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Cattle farmers stop railway plan to link Clane and Celbridge

Opposition seems to be the default position among many communities when a new scheme (a new line of road being one topical example) is planned for their locality. The pages of the local press are brimming with reports of campaigns and protests against infrastructure of one kind or another.  And such immediate opposition to plans and projects was a feature of bygone years just as much as it is today. A headline in the Kildare Observer newspaper of February 1897 highlights the intriguing prospect of ‘The Proposed Light Railway between Clane and Celbridge.’ However the sub-heading ‘Opposition Meeting’ tells of the almost inevitable backlash before the project got off the drawing boards. The report told of a meeting called by the landowners and farmers of the Clane hinterland who expressed alarm after a prospectus for a light railway linking Celbridge with Clane and Donadea had been published in the press.  Their objections were multiple. Some of their objections were self-centred based on how the new railway might impact on their own convenience. However one of their worries had a degree of substance … that possibility that they as ratepayers would be saddled with having to guarantee the costs of the new tramway if it did not prove a commercial success. This was a prudent objection --- the latter half of the 19th century in Ireland had seen a ‘boom’ in the building and planning of railways and tramways in all parts of the country. By the late 19th century it was apparent that Ireland did not have the population nor the level of industry to provide passenger and freight revenues to support the hundreds of miles of track which had been laid down from the 1840s onwards.  However there was a mechanism known as the ‘Baronial Guarantee’ by which local ratepayers (a category mainly comprised of big farmers and shop-keepers) could agree to subsidise new railways by an extra charge on their rates bills.
It was the possibility of being saddled with a subsidy for a new line of railway connecting Celbridge, Clane and Donadea that the Clane area ratepayers wanted to quosh before it could take hold.
The Chairman of the public gathering in Clane, Edmund Sweetman, set the tone when he introduced the meeting by saying that ‘He was fully convinced that this tramway was in no sense required.’  The new railway was intended to be a form of tramway which would run alongside the existing public road from Clane to Celbridge. Displaying an element of the not-in-my-back-yard form rationale for objection Mr. Sweetman said he would most strongly oppose the section of tramway nearest to Clane running from Richardstown on the Celbridge road. He said the new tramway would make travelling on the road very unpleasant and, in particular, would make it very unpleasant for driving cattle. His fears on the latter point were echoed by another participant at the meeting, Mr. Manders of Millicent who complained that once the tramway is made ‘none of us will be able to drive our cattle to Dublin.’  This line of objection reflects the status of those who attended the meeting. In the main the objectors were the owners of large grassland farms whose business was in rearing cattle  for the English abbatoir market. Drovers were employed to herd the cattle on the road from Clane to the holding pens at Dublin port. Thence the alarm among the cattle farmers that the advent of a tramway would disrupt the practice of herding their livestock along the road.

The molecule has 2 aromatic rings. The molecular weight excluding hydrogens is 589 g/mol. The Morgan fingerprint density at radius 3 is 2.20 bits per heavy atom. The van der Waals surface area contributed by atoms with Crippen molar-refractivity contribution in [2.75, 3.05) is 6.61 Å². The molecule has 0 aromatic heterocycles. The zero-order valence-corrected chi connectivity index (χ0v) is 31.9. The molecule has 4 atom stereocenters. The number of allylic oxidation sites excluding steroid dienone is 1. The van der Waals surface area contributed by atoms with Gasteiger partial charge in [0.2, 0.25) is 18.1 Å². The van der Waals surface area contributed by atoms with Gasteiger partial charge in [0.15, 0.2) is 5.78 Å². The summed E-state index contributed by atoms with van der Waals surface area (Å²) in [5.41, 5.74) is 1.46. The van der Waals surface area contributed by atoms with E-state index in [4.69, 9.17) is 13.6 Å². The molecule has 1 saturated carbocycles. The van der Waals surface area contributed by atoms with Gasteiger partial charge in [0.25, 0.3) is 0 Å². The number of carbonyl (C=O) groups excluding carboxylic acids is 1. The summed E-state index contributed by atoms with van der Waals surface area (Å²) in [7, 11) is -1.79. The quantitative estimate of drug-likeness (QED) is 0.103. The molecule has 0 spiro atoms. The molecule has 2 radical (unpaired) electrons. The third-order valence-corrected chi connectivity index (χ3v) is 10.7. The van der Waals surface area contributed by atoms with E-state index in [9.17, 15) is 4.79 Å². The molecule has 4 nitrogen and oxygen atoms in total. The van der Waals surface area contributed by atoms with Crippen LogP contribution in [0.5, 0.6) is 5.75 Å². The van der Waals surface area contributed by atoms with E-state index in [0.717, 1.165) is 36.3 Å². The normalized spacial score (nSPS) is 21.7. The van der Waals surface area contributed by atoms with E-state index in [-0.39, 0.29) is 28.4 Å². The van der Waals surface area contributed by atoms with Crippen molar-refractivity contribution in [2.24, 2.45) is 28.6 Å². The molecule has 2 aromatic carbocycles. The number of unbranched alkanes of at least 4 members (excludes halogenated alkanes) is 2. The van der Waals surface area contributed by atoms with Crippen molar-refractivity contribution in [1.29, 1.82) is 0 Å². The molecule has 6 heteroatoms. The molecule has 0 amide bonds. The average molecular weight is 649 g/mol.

Mr. Manders also raised the question of the guarantee and warned that the Clane ratepayers should not even hint at being open to guaranteeing the new project because ‘the ratepayers might be called on to work the line if the promoting company failed.’
Another landowner Mr. Samuel Wray was clearly intent on getting his retaliation in early. He owned land near Robertstown and he had come to join the Clane opponents to the project on the basis that if it was built as far as Clane then there would be a temptation to build it on to Robertsown. He said it would be ‘ridiculous to bring a light railway to Robertstown through Allen’ as there would not be the business to support it.
Another participant was brevity personified in expressing his objections. Mr. Samuel Healy said he was against the scheme ‘in toto.’
And that decisive verdict on the scheme from the Clane area farmers may well have stopped the Celbridge & Clane Light Railway in its tracks because the project was never heard of again.  Series no: 256.


Liam Kenny reflects on the railway line that never was in Series 256 from the Leinster Leader of 22 November 2011. Our thanks to Liam

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